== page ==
Second Phase (2019 – 2020): funded by ESRC IAA Large Rapid Response Scheme, Dr Nibedita Ray-Bennett and her collaborators developed a strategy on how to replace the UNFPA’s RH Kit 8 and make RHCC cost-effective.

To learn more about this project please click this link:

Project: Raising the Visibility, Outreach and Impact

Third Phase (2020 – 2021): funded by IPPF’s Regional Fund, Dr Nibedita Ray-Bennett and her collaborators  developed an evidence-based protocol for two low-budget Kits named Facility and Crisis RH Kits.

Fourth Phase (2021): funded by IPPF’s Humanitarian Hub, the PI began prototyping the Facility and Crisis RH Kits for Afghanistan. The fund was withdrawn by IPPF due to the political crisis in Afghanistan.

Project Updates

2 July 2024: We conducted the fourth Technical Advisory Group (TAG) meeting, which was also the final official one for the current phase of the project. We presented updates on costing and cost effectiveness of the Kits, progress on packaging, and next steps in the business model development for sustainable service in Bangladesh and India. We are truly grateful for the feedback and suggestions received, which would be crucial for the next phase.

16 May 2024: We conducted our third Technical Advisory Group Meeting and we have finalised the costing for the Facility and Crisis RH Kits.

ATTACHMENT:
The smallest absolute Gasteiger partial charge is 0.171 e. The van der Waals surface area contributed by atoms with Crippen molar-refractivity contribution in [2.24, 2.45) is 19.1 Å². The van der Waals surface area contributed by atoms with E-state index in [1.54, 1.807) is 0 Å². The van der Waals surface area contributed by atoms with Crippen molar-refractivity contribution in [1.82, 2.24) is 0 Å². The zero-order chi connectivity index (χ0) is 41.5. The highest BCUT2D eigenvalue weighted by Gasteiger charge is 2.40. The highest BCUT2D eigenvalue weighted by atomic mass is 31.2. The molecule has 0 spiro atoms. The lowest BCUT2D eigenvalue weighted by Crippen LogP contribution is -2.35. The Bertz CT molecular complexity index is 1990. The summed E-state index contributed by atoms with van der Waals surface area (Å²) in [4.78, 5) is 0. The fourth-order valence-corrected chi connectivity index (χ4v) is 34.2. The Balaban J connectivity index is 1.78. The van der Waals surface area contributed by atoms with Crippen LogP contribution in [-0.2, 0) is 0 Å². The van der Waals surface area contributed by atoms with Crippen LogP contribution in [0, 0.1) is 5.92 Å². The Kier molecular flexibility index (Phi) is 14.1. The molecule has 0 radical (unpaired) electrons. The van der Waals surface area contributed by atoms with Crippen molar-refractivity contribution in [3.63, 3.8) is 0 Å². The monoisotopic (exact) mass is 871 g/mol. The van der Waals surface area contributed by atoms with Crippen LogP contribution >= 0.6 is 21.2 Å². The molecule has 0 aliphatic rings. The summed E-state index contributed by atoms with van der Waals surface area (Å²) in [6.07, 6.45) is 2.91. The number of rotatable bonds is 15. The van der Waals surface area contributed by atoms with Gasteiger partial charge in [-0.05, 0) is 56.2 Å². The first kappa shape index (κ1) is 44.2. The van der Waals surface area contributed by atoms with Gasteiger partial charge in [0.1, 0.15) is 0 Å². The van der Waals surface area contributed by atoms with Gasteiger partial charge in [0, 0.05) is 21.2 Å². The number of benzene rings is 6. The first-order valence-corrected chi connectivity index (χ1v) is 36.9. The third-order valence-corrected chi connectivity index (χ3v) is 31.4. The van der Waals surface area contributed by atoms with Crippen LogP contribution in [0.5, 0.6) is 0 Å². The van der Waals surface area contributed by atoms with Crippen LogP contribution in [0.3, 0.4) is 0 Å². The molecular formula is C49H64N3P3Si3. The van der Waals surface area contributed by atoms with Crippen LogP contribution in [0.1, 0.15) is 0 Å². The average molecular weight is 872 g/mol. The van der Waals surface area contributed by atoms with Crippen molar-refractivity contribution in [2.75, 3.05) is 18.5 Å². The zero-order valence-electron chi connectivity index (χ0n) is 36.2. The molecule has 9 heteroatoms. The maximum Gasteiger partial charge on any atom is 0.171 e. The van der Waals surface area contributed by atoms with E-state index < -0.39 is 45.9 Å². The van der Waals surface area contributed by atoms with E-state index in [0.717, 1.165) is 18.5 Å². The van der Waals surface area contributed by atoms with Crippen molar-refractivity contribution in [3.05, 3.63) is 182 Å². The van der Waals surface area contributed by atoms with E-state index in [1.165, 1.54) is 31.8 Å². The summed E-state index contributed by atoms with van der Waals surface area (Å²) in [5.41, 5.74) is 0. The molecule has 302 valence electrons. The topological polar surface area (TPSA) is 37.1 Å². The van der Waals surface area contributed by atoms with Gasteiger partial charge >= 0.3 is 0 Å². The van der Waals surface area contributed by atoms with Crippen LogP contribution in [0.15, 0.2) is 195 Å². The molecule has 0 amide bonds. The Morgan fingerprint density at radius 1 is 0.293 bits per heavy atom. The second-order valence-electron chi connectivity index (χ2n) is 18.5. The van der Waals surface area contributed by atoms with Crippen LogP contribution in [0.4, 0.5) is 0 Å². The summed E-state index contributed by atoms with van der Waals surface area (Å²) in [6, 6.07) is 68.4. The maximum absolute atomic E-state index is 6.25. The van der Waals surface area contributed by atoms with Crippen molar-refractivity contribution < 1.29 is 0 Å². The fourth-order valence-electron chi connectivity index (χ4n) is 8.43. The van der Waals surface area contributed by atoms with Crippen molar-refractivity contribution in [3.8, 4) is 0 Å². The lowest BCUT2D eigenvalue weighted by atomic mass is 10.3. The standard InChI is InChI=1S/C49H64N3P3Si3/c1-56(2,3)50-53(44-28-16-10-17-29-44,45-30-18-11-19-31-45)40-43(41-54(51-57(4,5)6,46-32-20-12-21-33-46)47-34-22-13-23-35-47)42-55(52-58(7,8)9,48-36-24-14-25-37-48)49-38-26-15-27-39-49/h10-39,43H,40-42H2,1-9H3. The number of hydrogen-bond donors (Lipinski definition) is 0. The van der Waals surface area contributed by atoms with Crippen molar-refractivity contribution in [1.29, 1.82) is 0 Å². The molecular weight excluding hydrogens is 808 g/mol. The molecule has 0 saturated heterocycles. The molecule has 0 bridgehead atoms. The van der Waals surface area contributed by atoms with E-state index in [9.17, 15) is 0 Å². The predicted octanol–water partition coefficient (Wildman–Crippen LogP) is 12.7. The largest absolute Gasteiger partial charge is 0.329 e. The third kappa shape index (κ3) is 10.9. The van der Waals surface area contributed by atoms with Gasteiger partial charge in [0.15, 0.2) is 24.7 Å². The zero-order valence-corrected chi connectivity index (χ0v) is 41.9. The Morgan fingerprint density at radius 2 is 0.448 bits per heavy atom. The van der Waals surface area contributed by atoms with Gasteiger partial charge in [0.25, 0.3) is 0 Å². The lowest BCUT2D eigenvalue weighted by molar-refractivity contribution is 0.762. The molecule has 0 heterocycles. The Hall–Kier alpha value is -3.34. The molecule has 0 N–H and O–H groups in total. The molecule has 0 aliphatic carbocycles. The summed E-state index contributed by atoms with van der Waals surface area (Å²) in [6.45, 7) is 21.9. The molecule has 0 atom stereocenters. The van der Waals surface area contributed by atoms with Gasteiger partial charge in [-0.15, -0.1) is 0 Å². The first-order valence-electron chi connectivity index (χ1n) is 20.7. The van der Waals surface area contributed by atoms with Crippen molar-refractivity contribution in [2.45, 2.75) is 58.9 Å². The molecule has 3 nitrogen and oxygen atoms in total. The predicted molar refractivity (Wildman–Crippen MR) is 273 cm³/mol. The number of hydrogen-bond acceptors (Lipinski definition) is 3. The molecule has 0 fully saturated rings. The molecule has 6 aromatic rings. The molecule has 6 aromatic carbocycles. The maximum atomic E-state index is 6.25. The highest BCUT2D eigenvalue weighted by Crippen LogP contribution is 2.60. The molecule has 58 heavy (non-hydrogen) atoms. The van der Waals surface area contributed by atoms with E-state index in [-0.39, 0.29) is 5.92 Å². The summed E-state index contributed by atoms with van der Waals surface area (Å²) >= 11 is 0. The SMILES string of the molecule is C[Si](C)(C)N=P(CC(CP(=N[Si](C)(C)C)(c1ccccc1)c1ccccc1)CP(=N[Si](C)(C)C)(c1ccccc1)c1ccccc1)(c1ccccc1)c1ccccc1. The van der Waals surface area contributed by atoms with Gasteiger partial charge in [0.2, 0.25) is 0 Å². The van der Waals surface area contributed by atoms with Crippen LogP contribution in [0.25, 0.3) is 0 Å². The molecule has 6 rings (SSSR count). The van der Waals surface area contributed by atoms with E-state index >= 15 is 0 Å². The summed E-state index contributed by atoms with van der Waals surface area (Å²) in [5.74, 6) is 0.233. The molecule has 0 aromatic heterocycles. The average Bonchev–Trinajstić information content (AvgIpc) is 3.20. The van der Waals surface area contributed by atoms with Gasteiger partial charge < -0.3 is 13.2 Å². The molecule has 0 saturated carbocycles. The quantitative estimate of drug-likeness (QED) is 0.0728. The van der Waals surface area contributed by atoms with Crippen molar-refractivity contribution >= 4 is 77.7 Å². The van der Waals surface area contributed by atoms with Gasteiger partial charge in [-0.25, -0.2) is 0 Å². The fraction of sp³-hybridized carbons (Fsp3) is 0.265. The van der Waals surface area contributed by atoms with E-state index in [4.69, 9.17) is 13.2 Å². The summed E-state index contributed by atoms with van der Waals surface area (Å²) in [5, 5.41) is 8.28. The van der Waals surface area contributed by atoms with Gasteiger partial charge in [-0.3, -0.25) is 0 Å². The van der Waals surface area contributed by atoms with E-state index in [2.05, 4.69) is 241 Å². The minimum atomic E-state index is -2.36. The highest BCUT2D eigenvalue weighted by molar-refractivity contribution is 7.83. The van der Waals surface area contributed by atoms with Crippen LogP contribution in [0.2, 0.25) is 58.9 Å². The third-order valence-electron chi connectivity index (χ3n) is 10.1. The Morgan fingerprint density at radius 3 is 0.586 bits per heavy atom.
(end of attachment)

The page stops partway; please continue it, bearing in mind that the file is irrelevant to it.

30 April 2024: We have concluded 30 structured interviews and are also pleased to announce that the 3rd Technical Advisory Group (TAG) meeting will take place on 16 May.

22 February 2024: We are pleased to announce that Dr. Nibedita Ray-Bennett has been awarded ESRC Commercialization funding for this project and welcome two new collaborators from the Institute of Health Economics, University of Dhaka, Professor Syed A Hamid and Dr. Kazi M Rahman. Furthermore, the University of Leicester and the University of Dhaka have approved the ethics application.

30 November 2023: The research team was pleased to host the Technical Advisory Group (TAG) for the inaugural meeting. Leveraging their extensive expertise in reproductive and public health, TAG members provided the team with insightful feedback on the project’s protocol.

Their valuable suggestions will contribute significantly to the smooth execution of the project in Bangladesh. The next TAG meeting is scheduled for 15 February 2024 at 9 am (UK time). 

4 September 2023: All collaborators met to launch the project and develop a plan of action month by month to meet the project targets.

13 October 2023: The research team welcomed three new ADN Operation Members to discuss the sampling strategy for this study. This included Dr Winifred Ekezie, Mr. Lasith Dissanayake, and Mr. Shahid Hoque. Furthermore, the research team was excited to welcome back Dr Fariha Hassen who had collaborated with Dr Nibedita Ray-Bennett in the development of the protocol for the Facility and Crisis Reproductive Health Kit. To determine the content of the kits, the research team has decided to base this on evidence from the district of Cox Bazar in Bangladesh.